“I’m proud of the team that made the playoffs in Columbus. We didn’t win a playoff game, which was unfortunate, but that was probably individually, my best year as a pro,” Commodore continued, “ It gets overlooked now, because whenever me and Columbus come up it’s always assumed it was a complete disaster, but that was one of my best years as a pro. It would have been nice to win a game or two, and I thought I played very well.”
On and off the ice, he’s played in a number of NHL and AHL cites. As far as the AHL goes, he said the warm cities of Texas, Quebec City, Wilkes-Barre and Manchester were some of his favorite to play in. Cleveland is the city he says he saw the biggest turn around, from an awful place to play when he was with the Cincinnati Ducks, to an arena filled with passionate fans.
As for AHL cities he’d rather not play in again, Commodore was quite animated. “Springfield is awful, terrible, the rink sucks. Worcester is terrible. Portland, I wouldn’t mind if I didn’t have to go back there,” With a smile, Commodore went on, “God, there’s a few… that’s probably enough. I don’t want to badmouth the whole league.”
Off the ice, Commodore seems to be a fun, passionate individual. He wants to travel and see other countries.
“I’ve been to Scotland, and I’d like to go overseas maybe to Ireland for golfing. Scotland was great, and I’ve heard Ireland is like Scotland, but there’s more to do off the golf course,” he spoke of what his post-hockey life may include, “I enjoy traveling when it’s not for work and I’m not hauling around hockey gear.”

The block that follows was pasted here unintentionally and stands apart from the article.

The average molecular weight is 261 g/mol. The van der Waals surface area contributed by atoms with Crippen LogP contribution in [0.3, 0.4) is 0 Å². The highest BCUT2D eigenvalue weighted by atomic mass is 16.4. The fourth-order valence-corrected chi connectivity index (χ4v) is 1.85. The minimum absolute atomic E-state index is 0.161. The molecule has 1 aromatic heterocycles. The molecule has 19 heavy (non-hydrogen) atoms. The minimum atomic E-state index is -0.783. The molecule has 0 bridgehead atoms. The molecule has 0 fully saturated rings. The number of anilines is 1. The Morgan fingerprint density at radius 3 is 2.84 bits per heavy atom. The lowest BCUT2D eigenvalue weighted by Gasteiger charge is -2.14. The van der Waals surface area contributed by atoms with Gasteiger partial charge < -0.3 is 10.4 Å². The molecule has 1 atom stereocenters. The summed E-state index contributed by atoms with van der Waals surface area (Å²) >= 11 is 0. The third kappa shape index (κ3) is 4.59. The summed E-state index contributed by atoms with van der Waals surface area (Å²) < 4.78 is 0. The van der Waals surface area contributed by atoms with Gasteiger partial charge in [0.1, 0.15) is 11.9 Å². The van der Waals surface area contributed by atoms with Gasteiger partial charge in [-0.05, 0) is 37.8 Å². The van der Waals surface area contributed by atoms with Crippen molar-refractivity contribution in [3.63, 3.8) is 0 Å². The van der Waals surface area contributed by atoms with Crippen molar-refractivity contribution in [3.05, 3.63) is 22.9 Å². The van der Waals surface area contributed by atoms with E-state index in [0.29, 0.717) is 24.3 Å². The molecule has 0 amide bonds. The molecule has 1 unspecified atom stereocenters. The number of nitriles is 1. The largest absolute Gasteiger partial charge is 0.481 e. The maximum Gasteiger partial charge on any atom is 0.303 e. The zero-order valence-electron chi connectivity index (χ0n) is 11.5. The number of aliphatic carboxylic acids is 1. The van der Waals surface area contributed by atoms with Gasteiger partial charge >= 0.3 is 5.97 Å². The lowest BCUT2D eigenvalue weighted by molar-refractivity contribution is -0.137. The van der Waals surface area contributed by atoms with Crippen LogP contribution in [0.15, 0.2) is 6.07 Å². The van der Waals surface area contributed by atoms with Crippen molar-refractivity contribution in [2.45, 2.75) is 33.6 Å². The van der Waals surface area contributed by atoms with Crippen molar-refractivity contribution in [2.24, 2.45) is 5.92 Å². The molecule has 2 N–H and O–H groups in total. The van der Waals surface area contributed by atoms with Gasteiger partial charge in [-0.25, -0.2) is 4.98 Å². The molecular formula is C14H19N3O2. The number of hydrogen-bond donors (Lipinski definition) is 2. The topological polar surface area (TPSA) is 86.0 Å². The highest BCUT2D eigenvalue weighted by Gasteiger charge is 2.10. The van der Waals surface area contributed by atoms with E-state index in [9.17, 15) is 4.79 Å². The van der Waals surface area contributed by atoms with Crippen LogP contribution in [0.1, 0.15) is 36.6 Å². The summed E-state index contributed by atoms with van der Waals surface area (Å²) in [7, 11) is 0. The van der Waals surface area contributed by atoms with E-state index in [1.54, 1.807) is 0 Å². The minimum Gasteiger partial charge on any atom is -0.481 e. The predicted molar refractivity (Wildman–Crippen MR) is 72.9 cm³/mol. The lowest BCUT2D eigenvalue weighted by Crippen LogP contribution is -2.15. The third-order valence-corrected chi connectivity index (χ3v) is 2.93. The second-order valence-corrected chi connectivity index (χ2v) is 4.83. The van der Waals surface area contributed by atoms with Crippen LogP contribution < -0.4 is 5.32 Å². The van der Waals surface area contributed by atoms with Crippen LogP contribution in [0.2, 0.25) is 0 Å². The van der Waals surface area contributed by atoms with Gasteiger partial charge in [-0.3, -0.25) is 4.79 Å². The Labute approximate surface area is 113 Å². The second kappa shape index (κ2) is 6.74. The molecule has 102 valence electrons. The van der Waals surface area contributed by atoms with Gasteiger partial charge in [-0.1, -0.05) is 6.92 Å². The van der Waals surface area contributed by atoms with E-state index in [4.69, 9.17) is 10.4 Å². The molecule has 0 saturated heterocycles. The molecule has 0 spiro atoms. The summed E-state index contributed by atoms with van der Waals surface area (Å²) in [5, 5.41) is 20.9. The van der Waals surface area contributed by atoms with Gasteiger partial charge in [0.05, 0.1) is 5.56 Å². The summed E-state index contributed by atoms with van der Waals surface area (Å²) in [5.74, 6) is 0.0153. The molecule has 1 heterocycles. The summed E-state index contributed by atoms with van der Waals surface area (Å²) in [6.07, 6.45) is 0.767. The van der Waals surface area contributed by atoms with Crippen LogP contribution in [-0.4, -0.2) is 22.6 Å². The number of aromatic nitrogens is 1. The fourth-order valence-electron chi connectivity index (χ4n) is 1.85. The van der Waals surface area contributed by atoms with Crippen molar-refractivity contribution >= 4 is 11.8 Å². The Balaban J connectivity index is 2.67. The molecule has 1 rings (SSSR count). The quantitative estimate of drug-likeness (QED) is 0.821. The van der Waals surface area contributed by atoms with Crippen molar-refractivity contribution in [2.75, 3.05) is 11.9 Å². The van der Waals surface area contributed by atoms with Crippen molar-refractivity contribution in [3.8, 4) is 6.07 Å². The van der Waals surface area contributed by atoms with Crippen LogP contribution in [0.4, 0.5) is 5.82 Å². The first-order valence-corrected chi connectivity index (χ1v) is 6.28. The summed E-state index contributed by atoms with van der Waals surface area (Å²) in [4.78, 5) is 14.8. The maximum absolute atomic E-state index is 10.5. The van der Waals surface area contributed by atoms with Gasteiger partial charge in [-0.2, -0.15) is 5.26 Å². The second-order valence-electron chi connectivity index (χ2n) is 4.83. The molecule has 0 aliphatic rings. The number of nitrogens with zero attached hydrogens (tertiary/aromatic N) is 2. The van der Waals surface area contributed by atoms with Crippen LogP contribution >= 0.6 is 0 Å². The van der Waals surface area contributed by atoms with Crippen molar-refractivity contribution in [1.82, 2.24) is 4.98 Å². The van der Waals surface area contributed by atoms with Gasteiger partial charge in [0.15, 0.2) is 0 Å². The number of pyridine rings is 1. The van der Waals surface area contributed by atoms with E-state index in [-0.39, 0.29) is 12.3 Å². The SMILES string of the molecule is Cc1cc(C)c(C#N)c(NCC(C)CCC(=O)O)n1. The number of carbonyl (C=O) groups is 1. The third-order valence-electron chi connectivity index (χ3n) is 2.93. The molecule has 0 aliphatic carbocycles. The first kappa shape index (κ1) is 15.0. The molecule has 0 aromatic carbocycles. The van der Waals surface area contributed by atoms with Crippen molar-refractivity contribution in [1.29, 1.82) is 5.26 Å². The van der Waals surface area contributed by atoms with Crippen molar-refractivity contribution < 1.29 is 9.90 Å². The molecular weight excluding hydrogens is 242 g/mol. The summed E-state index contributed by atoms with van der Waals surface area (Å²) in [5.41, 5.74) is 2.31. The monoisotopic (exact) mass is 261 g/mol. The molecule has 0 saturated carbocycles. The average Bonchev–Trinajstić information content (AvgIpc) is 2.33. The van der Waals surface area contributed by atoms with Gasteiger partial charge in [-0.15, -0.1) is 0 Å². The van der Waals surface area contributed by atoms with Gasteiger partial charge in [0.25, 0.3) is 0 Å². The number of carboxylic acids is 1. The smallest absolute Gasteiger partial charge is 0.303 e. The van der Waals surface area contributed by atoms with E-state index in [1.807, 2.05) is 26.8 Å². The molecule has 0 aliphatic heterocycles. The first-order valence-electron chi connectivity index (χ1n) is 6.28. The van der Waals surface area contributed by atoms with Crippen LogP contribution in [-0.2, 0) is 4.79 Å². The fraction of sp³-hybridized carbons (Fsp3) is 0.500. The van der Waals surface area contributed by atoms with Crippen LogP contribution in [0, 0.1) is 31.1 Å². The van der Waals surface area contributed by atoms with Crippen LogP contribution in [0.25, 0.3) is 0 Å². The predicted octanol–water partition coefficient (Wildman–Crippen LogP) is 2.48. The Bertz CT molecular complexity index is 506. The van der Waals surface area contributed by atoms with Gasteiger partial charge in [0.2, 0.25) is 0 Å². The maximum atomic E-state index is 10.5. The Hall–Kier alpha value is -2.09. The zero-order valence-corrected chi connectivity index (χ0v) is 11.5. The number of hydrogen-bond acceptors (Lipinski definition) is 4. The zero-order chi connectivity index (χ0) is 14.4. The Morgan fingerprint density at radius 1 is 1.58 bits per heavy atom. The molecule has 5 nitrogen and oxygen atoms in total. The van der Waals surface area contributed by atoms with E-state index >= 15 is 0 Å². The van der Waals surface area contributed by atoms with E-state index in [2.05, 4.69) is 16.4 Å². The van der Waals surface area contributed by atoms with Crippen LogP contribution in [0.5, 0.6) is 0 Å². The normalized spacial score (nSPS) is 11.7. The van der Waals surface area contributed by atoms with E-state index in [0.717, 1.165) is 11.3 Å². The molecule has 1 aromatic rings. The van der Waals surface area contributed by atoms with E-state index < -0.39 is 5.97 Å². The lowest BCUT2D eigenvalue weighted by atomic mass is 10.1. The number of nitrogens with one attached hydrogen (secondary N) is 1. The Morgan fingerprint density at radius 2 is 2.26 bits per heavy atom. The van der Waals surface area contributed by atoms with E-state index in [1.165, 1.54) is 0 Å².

He’s also thought about post-hockey careers. After spending a month in his mom’s basement, he knows it’s not how he wants to spend the rest of his life.
“Yeah, I had a really good time being Chazz Reinhold there,” recounted Commodore of the Wedding Crashers robe-wearing character played by Will Ferrell, “That was enough. I’d like to keep those trips a lot shorter. I’ve got to do something. I’ve been fortunate that I’ve done well enough off the ice with hockey where I don’t think I need to, but what else am I going to do? I can’t just sit around.”
Become a fireman? Well, that’s one of the things Commodore is considering for years down the road when he’s done playing.
“I’m pretty good with numbers, so I was thinking something business wise, or I think something I’d be fairly decent at, would be a fireman.” Commodore continued, “You know, it’s a lot of teamwork and I’ve had a couple of offers to come join firemen. It’s a team atmosphere, locker room atmosphere.”
He also thinks about having a place of his own that isn’t a basement in an Edmonton suburb.
“I’d like to get a place in Scottsdale, I think. Scottsdale’s nice. You know, with me moving around a lot, I haven’t seen much of my parents since I was in high school, and they aren’t young anymore, so as the years go by I’d like to spend more time with them there, but I don’t want to go up to Edmonton to do it. They put their time in up there in the cold, and they like the Phoenix area in the winter.”
For now, Commodore seems content playing on one of the top teams in the American League.
“It’s been a different year. The last couple years have been tough. They’ve been tough for me. To be honest I’m the exact same player I was five years ago, it’s just situations have changed. I’ve had back-to-back coaches that have basically done their best to punt me out of the league.”
So far, Texas seems to be a good fit, and with the playoffs right around the corner, the future is bright. Playing for the Stars could lead to one more championship on his already loaded resume.
“If we can pull out a Calder Cup I will have won every trophy I ever played for.”
With aspirations of playing golf on the Emerald greens of Ireland to possibly fighting fires, whatever comes next for Mike Commodore is sure to be an adventure.